BIKE CENTER DEBUTS AT 2002 REVIVAL
June 15-16, 2002
On Saturday morning, as we hung signs, laid out brochures, and
arranged saw-horses in the mud-filled Croton Point Park, our mission
looked dubious. We had convinced Clearwater that the Revival was
missing an opportunity in not considering the virtues and needs of
bicyclists, but now that we had the chance to turn things around,
would our organization’s actions make a difference?
A few anxious minutes after 10 a.m., we spotted a bike coming
through the parking lot. Hooray, we thought, until the rider
continued right past our Valet Bike Parking and through the Rainbow
Gate. “I always lock up inside, the same tree every year,” he grumbled
when we offered to watch his bike, as gray clouds darkened over his
But soon enough more bicyclists rolled in, and yes, they would
be grateful to leave their bikes in our care. Their appreciativeness
and good spirits made our efforts immediately worthwhile, and they
were just the beginning. By the end of the weekend, we had welcomed
100 bicycling arrivals! These riders saved nearly 500 pounds of
pollution (approximately 455 pounds of it the greenhouse gas
carbon dioxide) that would have been emitted had they car-pooled
or taken the train and shuttle bus, according to calculations by
TIME’S UP! member Charlie Komanoff. The parking spaces they freed
up could have accommodated the audience for another stage!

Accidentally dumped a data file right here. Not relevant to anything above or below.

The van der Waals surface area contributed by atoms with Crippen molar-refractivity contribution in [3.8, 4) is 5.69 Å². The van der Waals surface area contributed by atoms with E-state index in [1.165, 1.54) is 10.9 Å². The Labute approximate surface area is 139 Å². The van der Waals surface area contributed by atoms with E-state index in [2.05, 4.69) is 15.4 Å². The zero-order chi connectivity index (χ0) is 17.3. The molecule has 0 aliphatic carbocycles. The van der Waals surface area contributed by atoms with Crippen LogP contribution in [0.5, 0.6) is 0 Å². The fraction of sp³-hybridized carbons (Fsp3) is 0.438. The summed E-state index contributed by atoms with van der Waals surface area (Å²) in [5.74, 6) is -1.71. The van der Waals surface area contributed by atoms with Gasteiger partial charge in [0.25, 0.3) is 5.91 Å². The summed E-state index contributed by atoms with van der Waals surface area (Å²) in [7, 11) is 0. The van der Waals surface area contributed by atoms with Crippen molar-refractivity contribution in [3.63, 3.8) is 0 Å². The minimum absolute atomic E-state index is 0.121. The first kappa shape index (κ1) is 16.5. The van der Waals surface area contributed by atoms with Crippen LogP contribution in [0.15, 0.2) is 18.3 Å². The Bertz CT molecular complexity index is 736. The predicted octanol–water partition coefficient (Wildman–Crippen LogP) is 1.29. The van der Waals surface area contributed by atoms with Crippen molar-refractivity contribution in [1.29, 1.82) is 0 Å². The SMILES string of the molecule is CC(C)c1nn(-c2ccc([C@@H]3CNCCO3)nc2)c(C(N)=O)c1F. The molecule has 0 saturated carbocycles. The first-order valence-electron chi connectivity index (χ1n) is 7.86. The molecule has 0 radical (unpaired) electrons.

Riders came from all over, as is clear from the map
(left) where they marked their departure points with push pins.
The riders’ varied ages and departure points proved that riding to
the Revival is a viable option for many attendees. They came from New
York, New Jersey, and Connecticut, and they rode all kinds of bikes:
mountain, road, kiddie, tandem, mountain bike, unicycle, recumbent,
high-wheeler. The Five Boro Bike Club, New York Cycle Club,
Westchester Cycle Club, Bicycle Touring Club of New Jersey, and AIDS
Riders were all represented, and plenty of people rode with small
groups of friends or on their own. They had ridden on roads and
trails, on trains, ferries, and even in cars part of the way. Average
distance traveled was approximately 15 miles one-way.
Both the Bike Valet Parking and Bike Center, adjacent to the
Rainbow Gate, attracted the attention of Revival attendees who had not
cycled but now had their curiosity piqued. At the Bike Center, we
answered questions, gave out free information about local riding, and
educated people about the environmental, social, and health benefits
of bike riding. The Bike Valet Parking seemed particularly enticing to
those on the way out waiting for the shuttle bus — especially as the
bicyclists glided past the traffic jam for a smooth ride home.
The Bike Center (right) was a lively and engaging
addition to the Revival.
TIME’S UP! feels that the bike amenities were a big success,
especially considering the rainy weather and tight timeframe for
getting the word out about this new feature of the Revival. Looking
ahead to 2003, we hope even more of you will consider riding part or
all of the way to the festival — and you can be sure we’ll take care
of your wheels if you do.
TIME’S UP! is a not-for-profit, direct-action
environmental group that uses events and educational programs to
promote a more sustainable, less toxic New York City and region. The
TIME’S UP! concept and campaigns are shared both globally and locally
by people like you. The group is all volunteer and supported by
members and donations.